After you all the series books sorted, move on to books by favorite authors. You'll only be separating these when you have multiple titles by the same author that are not part of series.


Some possibilities:

  • Dr. Seuss

  • Jan Brett

  • Tomie dePaola

  • Kevin Henkes

  • Steven Kellogg

  • Leo Lionni

  • William Steig

  • Mo Willems

  • Jack Pretlusky

  • Jon Scieszka

  • Roald Dahl

  • Beverly Cleary

  • Eric Carle

  • Bill Martin Jr.

  • Cynthia Rylant


Some of these authors mostly write picture books and others chapter books. Unless you teach kindergarten or first grade, you will want both in your library. Even fourth and fifth graders enjoy a good picture book!


student reading a picture book

Now you are left with fiction books by random authors that don't belong to a series. These should be sorted by genre or theme. This is really helpful for younger readers because they often have a certain interest, but don't know how to find a book to match it. Being able to browse by theme helps immensely.


Some genres and themes you might have in your library:

  • pets/animal stories

  • historical fiction/time travel

  • mysteries

  • adventures

  • fairy tales and fables

  • superheroes

  • space/science fiction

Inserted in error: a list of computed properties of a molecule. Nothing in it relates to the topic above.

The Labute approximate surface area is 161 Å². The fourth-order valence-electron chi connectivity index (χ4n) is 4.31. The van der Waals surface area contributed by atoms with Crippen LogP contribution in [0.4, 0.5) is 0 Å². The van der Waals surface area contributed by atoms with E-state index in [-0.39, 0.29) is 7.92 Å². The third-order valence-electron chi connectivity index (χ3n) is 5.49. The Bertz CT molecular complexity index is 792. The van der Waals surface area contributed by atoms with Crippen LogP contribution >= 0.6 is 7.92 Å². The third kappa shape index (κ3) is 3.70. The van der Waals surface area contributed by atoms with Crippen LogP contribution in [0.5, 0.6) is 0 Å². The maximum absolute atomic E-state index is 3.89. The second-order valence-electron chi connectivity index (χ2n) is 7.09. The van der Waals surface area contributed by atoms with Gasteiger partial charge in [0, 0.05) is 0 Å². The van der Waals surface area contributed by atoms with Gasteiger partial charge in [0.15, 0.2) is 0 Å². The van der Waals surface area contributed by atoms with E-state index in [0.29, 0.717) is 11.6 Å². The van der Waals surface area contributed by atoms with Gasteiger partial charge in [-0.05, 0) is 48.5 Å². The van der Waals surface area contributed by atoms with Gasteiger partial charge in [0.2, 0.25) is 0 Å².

• magic/wizards/fairies

  • friendship

  • school

  • holiday stories

  • family

  • back to school


Now that all of your fiction books are sorted, it's time to move on to your nonfiction books.


How to Organize Non-Fiction Books

Sorting and categorizing non-fiction is a bit more straightforward. For the most part, you'll be grouping them by topic.


Here are some idea to get you started:

  • crafts and how-to books

  • art and music

  • wild animals (I keep my Who Would Win? books together in their own basket)

  • pets

  • cookbooks

  • weather and seasons

  • space

  • biographies

  • sports

  • insects

  • plants

  • health and human body

  • countries and cultures

  • holidays

  • transportation

  • technology

  • dinosaurs

  • historical events

  • travel and geography


This list is certainly not all-inclusive. Your categories will be determined by your collection of books.



Keeping Your Library Organized


Now that your books are sorted, how do you keep them that way? If you just stick them on your bookshelves, you'll have a hard time keeping track of your books and will quickly find a mess on your hands.


The only way to keep them neat and in their correct spot is to give students an easy way to put them back where they belong. This is easy to do with book baskets or bins.


If you have mix of picture books and chapter books, you'll probably want bins in several sizes. I also find it helpful to have one color for fiction and another color for non-fiction books. This makes it easy for students to know where to look.


These are what the baskets in my library look like:


small book baskets to organize classroom library